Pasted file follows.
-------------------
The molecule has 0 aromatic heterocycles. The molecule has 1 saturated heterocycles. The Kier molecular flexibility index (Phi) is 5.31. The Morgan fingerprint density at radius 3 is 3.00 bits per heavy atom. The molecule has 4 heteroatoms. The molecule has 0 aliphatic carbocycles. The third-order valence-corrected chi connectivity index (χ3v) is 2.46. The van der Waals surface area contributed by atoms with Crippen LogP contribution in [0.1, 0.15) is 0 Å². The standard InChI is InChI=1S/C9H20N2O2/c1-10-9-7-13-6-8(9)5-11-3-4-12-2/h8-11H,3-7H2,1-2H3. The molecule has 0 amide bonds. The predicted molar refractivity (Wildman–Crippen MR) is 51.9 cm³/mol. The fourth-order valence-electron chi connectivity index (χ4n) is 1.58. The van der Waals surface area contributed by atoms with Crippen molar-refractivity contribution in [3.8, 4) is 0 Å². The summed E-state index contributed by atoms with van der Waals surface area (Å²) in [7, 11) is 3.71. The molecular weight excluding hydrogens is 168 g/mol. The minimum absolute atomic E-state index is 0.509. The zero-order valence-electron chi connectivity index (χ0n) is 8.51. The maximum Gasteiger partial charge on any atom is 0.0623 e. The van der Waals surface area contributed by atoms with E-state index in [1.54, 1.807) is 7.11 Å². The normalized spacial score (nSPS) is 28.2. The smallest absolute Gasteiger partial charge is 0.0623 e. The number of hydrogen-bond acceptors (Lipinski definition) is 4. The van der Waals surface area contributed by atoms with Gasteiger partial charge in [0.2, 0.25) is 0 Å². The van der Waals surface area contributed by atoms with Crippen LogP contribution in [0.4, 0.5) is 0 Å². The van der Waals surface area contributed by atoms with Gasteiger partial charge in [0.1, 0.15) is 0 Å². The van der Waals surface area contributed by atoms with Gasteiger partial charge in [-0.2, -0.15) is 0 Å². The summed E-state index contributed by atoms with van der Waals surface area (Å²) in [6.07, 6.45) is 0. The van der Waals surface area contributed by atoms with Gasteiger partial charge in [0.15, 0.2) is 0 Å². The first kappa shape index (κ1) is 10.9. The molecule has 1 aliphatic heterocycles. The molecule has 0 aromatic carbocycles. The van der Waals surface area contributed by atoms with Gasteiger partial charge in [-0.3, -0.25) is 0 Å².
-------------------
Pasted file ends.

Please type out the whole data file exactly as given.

The molecule has 0 aromatic heterocycles. The molecule has 1 saturated heterocycles. The Kier molecular flexibility index (Phi) is 5.31. The Morgan fingerprint density at radius 3 is 3.00 bits per heavy atom. The molecule has 4 heteroatoms. The molecule has 0 aliphatic carbocycles. The third-order valence-corrected chi connectivity index (χ3v) is 2.46. The van der Waals surface area contributed by atoms with Crippen LogP contribution in [0.1, 0.15) is 0 Å². The standard InChI is InChI=1S/C9H20N2O2/c1-10-9-7-13-6-8(9)5-11-3-4-12-2/h8-11H,3-7H2,1-2H3. The molecule has 0 amide bonds. The predicted molar refractivity (Wildman–Crippen MR) is 51.9 cm³/mol. The fourth-order valence-electron chi connectivity index (χ4n) is 1.58. The van der Waals surface area contributed by atoms with Crippen molar-refractivity contribution in [3.8, 4) is 0 Å². The summed E-state index contributed by atoms with van der Waals surface area (Å²) in [7, 11) is 3.71. The molecular weight excluding hydrogens is 168 g/mol. The minimum absolute atomic E-state index is 0.509. The zero-order valence-electron chi connectivity index (χ0n) is 8.51. The maximum Gasteiger partial charge on any atom is 0.0623 e. The van der Waals surface area contributed by atoms with E-state index in [1.54, 1.807) is 7.11 Å². The normalized spacial score (nSPS) is 28.2. The smallest absolute Gasteiger partial charge is 0.0623 e. The number of hydrogen-bond acceptors (Lipinski definition) is 4. The van der Waals surface area contributed by atoms with Gasteiger partial charge in [0.2, 0.25) is 0 Å². The van der Waals surface area contributed by atoms with Crippen LogP contribution in [0.4, 0.5) is 0 Å². The van der Waals surface area contributed by atoms with Gasteiger partial charge in [0.1, 0.15) is 0 Å². The van der Waals surface area contributed by atoms with Gasteiger partial charge in [-0.2, -0.15) is 0 Å². The summed E-state index contributed by atoms with van der Waals surface area (Å²) in [6.07, 6.45) is 0. The van der Waals surface area contributed by atoms with Gasteiger partial charge in [0.15, 0.2) is 0 Å². The first kappa shape index (κ1) is 10.9. The molecule has 1 aliphatic heterocycles. The molecule has 0 aromatic carbocycles. The van der Waals surface area contributed by atoms with Gasteiger partial charge in [-0.3, -0.25) is 0 Å².